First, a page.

Household Space-time Accessibility Measures: a New Theoretical and Application Framework
O Ashiru, Imperial College London / Takedo International, UK; J Polak, Imperial College London, UK
An innovative new theoretical application framework is presented for evaluating individual and household space-time accessibility, integrating activity, group decision making, space-time geography and econometric theories within a holistic framework.
Space-time accessibility measures are amongst the most powerful and conceptually attractive accessibility measures in existence. Encompassing a number of the multiple dimensions of accessibility, space-time accessibility measures have applications in the areas as diverse as activity/travel behaviour analysis, travel/activity planning, user benefit/consumer welfare analyses, accessibility planning, social, equity and liveability assessments, performance measurement and activity based modelling amongst others.
However despite a number of recent advances in the assessment of space-time accessibility, existing space-time measures neglect a number of important considerations. Space-time accessibility measures have historically tended to neglect consideration of the nature and effect of group decision making on the scheduling of activities and the overall accessibility of groups such as households or firms and the interactive influences of the group decision making processes on the activity/travel behaviour and accessibility of the individuals comprising these groups.
In this paper we present a theoretical framework which extends existing activity based space-time locational and route benefit measures, previously developed by the authors, in two important respects. The first extension is to encompass income and cost considerations, such as the cost of goods, services and travel, in addition to the income derived from activity participation, an important but hitherto neglected element in space-time accessibility. The second extension presented is to extend the family of cost based space-time user benefit and related space-time utility accessibility measures from a primary focus on the individual to encompass multiple individuals interacting within households or firms. The resulting household space-time user benefit and space-time accessibility measures are shown to encapsulate participation in joint and shared activities by household members, and have until now been largely neglected in traditional studies of space-time accessibility.
The paper outlines how recent developments in space-time geography measurement theory can be utilised to identify the necessary spatial-temporal conditions for joint and shared activity participation between two or more household members and subsequently outlines how the proposed family of accessibility measures can be applied to physical and virtual interactions amongst individuals and household members.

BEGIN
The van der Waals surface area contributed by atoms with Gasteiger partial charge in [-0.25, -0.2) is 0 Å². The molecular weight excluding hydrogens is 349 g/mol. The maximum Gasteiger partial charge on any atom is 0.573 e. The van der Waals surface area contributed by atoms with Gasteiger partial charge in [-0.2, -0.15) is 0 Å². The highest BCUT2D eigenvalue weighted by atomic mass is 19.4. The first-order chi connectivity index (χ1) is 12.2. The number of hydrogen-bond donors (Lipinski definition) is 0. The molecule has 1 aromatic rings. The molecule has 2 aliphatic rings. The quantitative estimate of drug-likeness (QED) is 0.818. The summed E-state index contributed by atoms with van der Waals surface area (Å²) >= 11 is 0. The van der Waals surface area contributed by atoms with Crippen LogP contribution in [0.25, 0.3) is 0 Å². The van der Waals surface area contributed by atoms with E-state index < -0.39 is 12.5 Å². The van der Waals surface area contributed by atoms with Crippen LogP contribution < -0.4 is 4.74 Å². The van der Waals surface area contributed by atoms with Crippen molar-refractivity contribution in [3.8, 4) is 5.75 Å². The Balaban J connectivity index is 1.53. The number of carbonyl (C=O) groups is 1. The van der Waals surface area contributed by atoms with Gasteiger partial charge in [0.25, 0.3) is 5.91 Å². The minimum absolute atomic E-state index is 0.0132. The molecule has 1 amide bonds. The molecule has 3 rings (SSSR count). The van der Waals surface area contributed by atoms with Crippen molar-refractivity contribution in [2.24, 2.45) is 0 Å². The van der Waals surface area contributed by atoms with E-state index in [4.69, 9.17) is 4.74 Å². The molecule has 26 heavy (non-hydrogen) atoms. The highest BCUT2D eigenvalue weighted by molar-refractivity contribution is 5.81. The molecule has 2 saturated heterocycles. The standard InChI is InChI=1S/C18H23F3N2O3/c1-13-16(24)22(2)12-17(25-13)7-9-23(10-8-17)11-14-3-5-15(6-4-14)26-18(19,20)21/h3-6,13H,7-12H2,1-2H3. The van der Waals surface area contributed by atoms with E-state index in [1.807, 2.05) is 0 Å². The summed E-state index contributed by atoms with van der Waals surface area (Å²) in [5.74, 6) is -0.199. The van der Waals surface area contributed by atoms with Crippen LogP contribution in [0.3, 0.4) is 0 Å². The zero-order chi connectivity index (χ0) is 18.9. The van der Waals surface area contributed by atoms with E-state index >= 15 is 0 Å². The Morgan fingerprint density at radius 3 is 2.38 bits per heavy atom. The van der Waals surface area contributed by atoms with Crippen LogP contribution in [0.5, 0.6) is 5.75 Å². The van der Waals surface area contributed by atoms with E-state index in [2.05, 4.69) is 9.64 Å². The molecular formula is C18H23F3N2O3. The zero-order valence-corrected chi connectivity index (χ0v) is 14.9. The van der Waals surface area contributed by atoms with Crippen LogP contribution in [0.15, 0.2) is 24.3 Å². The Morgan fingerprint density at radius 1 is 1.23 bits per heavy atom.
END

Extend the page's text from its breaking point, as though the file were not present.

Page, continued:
We proceed to demonstrate the applicability of the new theoretical and application framework by using a household travel diary dataset previously collated for a major European urban conurbation, to identify a number of distinct household structures, corresponding family of individual and household activity schedules, and utilise stochastic frontier models to identify the temporal location of individual space-time prism vertices and subsequently proceed to estimate model parameters for the underlying individual and household space-time accessibility measures. Several hypothetical applications of the framework are presented utilising; real world household structures; associated individual activity schedules and temporal constraints; a detailed spatially referenced multi-modal transportation network and land use/service network, implemented through a bespoke spatially based decision support software tool developed specifically to support efficient and practical implementation of the framework.
The hypothetical case study application reveals a number of interesting findings most notable being; the impact that different types of household decision making processes have on the individual activity-travel behaviour and on the space-time accessibility of each individual member of the household as well as on the household?s overall space-time accessibility and how these inter-relationships vary spatially over the urban conurbation.
The paper concludes by outlining the strengths, areas for improvement and further research associated with the new theoretical and application framework.
Association for European Transport